Zimbabwean farmer Abel Gurupira used to think that aquaculture had nothing to do with cattle breeding. As a fact, at Milan Wood, his 15-hectare farm in Mashonaland West Province, fish, cattle and poultry used to be raised separately. But things changed after the visit of Pan Tingshuang, a Chinese aquaculture expert, in the region.
After visiting the farm in 2016, Pan approached Gurupira with a surprising idea: he could feed the small organisms living in the pond - such as plankton - with the fermented feces of his poultry and oxen. This would increase the number of primal organisms in the pond, giving fish an additional source of food - thus increasing productivity. Gurupira was excited at this innovative solution: "Fish do not eat excrement. But fermenting it to create a new source of food is a great idea. This creates a virtuous cycle."
Today, this rationalized system where aquaculture is integrated with cattle and poultry farming allows him not only to reduce his production costs, but also to take advantage of waste that would otherwise pose an environmental problem.
This is one of many examples of the change Pan brought to Zimbabwe after his arrival in November 2015 as a member of the fourth Chinese agricultural mission there, which was organized by Ministry of Agriculture of China. Throughout his two-year stint in the country, he said always stayed true to his initial mission: to unleash the great potential of Zimbabwe’s aquaculture.
Zimbabwean farmers learn aquaculture techniques
A large untapped potential
According to the latest report by the Food and Agriculture Organization (FAO) of the United Nations on the state of world fisheries and aquaculture, while China remains by far the biggest player in the global aquaculture industry, other countries are starting to follow suit.
In Nigeria, aquaculture production has grown 20 times in the last two decades and the whole of Sub-Saharan Africa seems to be following at the same pace. But despite abundant fish stocks, Zimbabwe’s aquaculture industry still lacks dynamism and contributes less than 10 percent to the national GDP.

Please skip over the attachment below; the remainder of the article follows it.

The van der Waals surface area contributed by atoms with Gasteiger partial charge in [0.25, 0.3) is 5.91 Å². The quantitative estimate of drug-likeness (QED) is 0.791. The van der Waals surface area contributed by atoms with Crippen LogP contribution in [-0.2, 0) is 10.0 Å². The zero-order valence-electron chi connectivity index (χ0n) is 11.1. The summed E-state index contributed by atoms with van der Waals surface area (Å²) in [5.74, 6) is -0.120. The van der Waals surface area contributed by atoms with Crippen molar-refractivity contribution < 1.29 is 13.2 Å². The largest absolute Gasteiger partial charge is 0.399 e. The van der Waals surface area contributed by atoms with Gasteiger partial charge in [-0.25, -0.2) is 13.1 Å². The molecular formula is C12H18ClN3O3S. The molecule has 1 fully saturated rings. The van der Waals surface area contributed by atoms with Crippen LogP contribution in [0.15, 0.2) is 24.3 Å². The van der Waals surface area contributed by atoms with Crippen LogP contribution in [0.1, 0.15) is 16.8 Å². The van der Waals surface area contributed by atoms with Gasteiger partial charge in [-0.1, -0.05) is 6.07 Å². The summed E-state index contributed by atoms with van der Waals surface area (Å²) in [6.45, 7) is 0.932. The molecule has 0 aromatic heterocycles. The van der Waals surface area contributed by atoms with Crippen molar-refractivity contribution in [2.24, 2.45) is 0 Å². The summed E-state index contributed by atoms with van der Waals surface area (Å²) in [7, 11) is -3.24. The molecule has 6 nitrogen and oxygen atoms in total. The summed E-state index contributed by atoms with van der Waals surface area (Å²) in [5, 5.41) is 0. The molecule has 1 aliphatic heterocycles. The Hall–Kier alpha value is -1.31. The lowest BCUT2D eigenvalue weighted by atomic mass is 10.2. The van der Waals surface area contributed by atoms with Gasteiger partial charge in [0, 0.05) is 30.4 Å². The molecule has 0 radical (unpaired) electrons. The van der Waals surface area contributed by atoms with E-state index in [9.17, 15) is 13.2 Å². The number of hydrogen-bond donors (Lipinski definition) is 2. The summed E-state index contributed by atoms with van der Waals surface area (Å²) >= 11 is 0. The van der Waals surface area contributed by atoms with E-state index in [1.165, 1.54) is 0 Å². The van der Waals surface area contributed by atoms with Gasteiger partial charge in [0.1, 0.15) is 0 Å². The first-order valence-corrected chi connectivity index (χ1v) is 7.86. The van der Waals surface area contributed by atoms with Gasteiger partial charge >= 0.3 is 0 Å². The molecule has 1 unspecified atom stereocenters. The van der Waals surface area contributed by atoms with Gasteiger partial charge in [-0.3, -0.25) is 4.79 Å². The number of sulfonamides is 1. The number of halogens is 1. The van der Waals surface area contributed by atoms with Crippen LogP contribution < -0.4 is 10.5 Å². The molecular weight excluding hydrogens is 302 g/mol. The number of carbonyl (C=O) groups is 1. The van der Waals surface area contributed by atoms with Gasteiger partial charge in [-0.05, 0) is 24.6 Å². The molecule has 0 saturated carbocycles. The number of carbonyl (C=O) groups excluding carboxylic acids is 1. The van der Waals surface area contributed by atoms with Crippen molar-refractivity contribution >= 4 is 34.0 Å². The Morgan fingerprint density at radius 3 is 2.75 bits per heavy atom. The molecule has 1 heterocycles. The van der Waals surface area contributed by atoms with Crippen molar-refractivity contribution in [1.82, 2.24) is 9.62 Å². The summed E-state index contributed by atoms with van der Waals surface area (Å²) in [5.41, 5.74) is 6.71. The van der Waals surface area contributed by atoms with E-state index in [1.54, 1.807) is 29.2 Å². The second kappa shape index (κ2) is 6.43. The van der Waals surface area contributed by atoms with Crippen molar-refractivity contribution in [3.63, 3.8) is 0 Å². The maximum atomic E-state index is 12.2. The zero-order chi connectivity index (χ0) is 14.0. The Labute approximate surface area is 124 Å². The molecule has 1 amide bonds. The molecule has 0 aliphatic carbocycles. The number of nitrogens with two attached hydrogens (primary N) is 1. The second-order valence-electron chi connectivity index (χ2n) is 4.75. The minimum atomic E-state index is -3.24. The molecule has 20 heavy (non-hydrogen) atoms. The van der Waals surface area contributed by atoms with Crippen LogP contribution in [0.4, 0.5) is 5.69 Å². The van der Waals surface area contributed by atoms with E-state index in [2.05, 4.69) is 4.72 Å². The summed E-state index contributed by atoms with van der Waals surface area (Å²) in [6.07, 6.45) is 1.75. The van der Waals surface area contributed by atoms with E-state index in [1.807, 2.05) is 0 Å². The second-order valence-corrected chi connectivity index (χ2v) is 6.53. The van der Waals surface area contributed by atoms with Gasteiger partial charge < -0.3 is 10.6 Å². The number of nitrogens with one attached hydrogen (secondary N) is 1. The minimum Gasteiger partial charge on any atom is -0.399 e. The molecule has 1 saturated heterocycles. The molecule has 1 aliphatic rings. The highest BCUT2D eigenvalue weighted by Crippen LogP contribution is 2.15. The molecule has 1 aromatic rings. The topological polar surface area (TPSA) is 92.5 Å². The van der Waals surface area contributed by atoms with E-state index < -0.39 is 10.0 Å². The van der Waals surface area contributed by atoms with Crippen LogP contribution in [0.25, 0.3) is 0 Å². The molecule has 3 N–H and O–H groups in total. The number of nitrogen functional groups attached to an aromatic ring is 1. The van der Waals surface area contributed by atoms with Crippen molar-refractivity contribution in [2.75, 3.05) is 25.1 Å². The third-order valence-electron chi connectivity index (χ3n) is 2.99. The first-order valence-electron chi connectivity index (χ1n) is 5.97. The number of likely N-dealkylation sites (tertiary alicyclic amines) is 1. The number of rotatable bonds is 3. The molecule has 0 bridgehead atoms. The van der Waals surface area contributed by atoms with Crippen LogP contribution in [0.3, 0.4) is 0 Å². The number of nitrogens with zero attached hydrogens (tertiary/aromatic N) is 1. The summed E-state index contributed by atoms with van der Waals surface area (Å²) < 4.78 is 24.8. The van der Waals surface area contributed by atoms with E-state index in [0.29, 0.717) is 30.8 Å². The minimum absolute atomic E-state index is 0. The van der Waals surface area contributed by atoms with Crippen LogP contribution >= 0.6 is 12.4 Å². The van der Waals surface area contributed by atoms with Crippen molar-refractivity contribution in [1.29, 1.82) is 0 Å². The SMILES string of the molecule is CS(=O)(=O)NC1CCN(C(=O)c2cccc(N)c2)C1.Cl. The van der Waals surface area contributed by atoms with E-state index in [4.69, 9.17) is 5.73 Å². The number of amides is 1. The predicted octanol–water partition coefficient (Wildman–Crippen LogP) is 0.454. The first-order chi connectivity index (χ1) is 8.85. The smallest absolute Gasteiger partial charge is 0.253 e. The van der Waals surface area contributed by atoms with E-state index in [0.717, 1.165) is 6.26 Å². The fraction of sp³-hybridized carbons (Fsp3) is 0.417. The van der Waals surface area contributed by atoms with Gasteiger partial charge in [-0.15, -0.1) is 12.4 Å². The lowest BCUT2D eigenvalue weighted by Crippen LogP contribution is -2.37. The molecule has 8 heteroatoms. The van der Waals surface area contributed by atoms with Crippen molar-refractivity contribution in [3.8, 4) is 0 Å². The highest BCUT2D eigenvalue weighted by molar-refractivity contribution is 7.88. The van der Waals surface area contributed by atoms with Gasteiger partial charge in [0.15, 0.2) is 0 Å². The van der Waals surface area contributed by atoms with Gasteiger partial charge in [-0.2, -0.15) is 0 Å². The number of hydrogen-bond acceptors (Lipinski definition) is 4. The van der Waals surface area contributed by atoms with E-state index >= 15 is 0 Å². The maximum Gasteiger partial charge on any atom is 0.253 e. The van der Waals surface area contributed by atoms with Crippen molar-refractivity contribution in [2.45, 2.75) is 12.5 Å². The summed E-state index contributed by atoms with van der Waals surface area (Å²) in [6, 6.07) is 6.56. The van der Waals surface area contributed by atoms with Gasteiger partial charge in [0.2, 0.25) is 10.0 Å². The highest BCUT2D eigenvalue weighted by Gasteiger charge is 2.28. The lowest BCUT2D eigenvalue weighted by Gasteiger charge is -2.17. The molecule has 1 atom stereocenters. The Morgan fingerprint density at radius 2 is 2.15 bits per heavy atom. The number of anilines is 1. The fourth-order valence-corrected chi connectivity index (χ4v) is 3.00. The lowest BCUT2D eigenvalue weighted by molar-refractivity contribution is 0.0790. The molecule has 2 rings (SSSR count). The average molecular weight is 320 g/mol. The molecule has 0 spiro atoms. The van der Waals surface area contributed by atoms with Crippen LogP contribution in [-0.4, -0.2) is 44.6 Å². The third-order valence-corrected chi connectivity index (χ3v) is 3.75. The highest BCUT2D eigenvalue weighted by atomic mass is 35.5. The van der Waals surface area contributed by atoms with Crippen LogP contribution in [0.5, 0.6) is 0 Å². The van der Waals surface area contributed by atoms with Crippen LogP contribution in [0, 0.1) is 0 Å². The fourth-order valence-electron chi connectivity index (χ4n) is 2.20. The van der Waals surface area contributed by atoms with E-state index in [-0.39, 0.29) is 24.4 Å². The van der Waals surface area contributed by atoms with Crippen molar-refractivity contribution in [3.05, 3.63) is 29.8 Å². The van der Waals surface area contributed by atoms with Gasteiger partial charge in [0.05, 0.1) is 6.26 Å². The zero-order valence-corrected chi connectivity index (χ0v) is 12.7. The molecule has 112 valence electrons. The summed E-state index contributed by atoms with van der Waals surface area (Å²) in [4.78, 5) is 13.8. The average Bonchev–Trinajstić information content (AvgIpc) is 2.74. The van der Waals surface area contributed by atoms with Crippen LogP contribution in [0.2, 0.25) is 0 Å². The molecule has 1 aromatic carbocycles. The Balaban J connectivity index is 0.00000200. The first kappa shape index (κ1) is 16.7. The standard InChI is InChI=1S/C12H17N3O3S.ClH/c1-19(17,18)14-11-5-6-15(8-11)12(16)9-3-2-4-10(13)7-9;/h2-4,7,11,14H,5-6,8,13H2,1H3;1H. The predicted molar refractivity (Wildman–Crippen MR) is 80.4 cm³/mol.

In addition, fish provide only 2 percent of the total proteins consumed by Zimbabweans. As a result, the country must import each year nearly 40,000 tons of fish from South Africa or Mozambique to fill its deficit.
This situation only strengthened Pan’s determination to turn things around. "With the appropriate techniques, Zimbabwe’s aquaculture industry can be widely developed, which would allow access to a huge market. I am working to help local people improve their aquaculture techniques."
Aquacultural expert Pan Tingshuang sharing his skills
A field-based collaboration
With 20 years of experience under his belt, Pan designed adapted solutions for about 50 farmers like Gurupira, with whom he is still in contact.
One of their major concerns was how to better feed fish. After doing his research, Pan realized that there is only one fish food producer in the country and that a ton of fish food pellets can cost up to $1,500. With such high production costs, aquaculture farmers have to ration food pellets, which hampers their production.
To solve this problem, Pan suggested that the farms make their own food pellets with the help of the Chinese Government, which provided the necessary machinery.
"Even very simple tools can bring great help to us farmers [in Zimbabwe], because they help to lower production costs. This allows consumers to have access to cheaper fish," said Tim Viilnen, a local farmer.
But fish food is far from being the only obstacle hampering Zimbabwe’s aquaculture sector. As his understanding of local conditions grew deeper, Pan realized that tilapia - the main fish species being raised in the country - was not fully adapted to local natural conditions.
Indeed, tilapia is a tropical fish species used to live in waters above 18 degrees Celsius. But in the central and southern parts of the country, temperatures can fall below 10 degrees Celsius in the winter, requiring the construction of greenhouses to cover the ponds, he explained.
"Why not simply try other species, more suited to local conditions? Carps, for example, have excellent resistance to cold weather and grow rapidly," said Pan.
Introduced in Zimbabwe in 1986, carps have thrived in the wild. For the first time, a trial artificial reproduction project is planned for the next year, with optimistic prospects for the future.